The data analysis involved the use of SPSS software version 16 (SPSS, Inc., Chicago, IL, USA), and the normality of the numerical data was assessed by Shapiro–Wilk test. Normally distributed outcomes were followed by parametric evaluation. However, abnormally distributed values were evaluated using nonparametric approach. Frequency, mean, standard deviation, and 95% confidence interval were employed for the data description. Mann–Whitney U-test and Wilcoxon tests were used for within-group and between-group comparisons, while the statistical significance level was set at <0.05. A statistical counselor was used to determine the analysis method through a blind assessment and without any data source information.
| Results|| |
The neonates in the intervention and control groups were not significantly different based on gender, weight, and type of labor [Table 1]. The results showed an average neonatal temperature of 34.8°C and 36.4°C prior and after treatment, respectively, in the intervention group. Meanwhile, the control was estimated at 33.3°C and 34.9°C, correspondingly. There were significant changes within both groups (P < 0.005), but no significant difference was found between the two groups (P = 0.267) [Table 2].
|Table 2: Bivariate analysis of the average body temperature of participants in intervention group and control group|
Click here to view
The average temperature changes were similar in both groups. However, a change was observed after 6 h of treatment, particularly in the intervention group. Therefore, plastic swaddles have been demonstrated to reduce heat loss from evaporation, inhibit radiation from the displaced barrier, and further enhance the body temperature.
| Discussion|| |
Although showing no significant difference between the study groups, the use of plastic and cloth swaddling as an intervention technique showed improvement in neonate temperature. Therefore, both methods are highly recommended as an alternative to prevent hypothermia in LBW infants.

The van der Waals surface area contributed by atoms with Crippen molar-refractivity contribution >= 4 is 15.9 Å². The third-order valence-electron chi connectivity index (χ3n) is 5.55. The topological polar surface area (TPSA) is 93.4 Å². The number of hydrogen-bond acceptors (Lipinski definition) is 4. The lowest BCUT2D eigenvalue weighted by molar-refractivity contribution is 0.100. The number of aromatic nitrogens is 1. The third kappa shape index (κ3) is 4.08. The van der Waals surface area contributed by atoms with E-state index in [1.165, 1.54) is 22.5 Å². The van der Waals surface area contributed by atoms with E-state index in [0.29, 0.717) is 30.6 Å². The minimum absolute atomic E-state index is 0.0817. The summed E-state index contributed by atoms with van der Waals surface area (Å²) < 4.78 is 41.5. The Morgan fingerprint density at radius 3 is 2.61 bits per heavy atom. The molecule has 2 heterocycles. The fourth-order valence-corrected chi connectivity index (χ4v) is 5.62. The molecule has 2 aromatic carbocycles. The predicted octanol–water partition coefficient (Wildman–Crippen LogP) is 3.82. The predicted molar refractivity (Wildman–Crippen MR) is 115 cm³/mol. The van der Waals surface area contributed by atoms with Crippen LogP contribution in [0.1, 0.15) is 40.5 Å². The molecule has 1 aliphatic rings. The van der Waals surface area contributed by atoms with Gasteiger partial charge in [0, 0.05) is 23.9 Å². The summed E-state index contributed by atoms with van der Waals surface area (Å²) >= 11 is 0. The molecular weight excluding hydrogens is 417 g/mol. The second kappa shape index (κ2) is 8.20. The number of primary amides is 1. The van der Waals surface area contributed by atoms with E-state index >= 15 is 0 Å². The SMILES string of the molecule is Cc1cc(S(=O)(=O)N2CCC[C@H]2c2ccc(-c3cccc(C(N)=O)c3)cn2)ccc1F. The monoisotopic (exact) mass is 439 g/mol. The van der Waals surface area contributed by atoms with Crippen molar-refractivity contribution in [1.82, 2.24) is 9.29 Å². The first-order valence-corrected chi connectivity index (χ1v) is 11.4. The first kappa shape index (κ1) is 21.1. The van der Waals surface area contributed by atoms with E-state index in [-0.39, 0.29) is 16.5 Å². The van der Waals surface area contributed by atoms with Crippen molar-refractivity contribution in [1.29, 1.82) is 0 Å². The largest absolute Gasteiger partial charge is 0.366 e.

This study showed the effectiveness of plastic swaddling in hypothermia prevention among LBW infants from the admission time up to 6 h of treatment in the perinatology room. The observation was attributed to the plastic nature of the pad, known to avert temperature decline due to external contact. Our findings are congruent with several previous studies, where the application of plastic caps and swaddling proved effective to prevent hypothermia.,,, Furthermore, polyethylene was also employed during the transfer of premature neonates from the obstetric spaces to the neonatal intensive care unit. Therefore, as a nursing intervention option, providing plastic swaddling immediately after birth can be confirmed as an effective technique, particularly for LBW neonates. This method instantly reduces heat loss by 30%–34%, particularly by evaporation. This method is also practical and economic, especially on the covered body parts. Plastic swaddle is an effective, efficient, cheap, easy, and safe method in hypothermia prevention among LBW neonates and is also devoid of any allergies or possible hyperthermia. This technique is potentially applied in health services deprived of medical equipment and also during the transfer of neonates after referrals. However, there is a need to continuously remove the swaddle after the problem is reduced. This is because persistent hyperthermia poses a risk of hypoxic–ischemic encephalopathy. However, further investigations on the possibility of long-term hyperthermia appear necessary. The minimal participation in this study appears as a major limitation, although there is a need to generate a supporting result in similar researches with greater involvement. Further, the use of data-matching factor, the repeated temperature measurement, and the evaluation of other vital indicators require further analysis.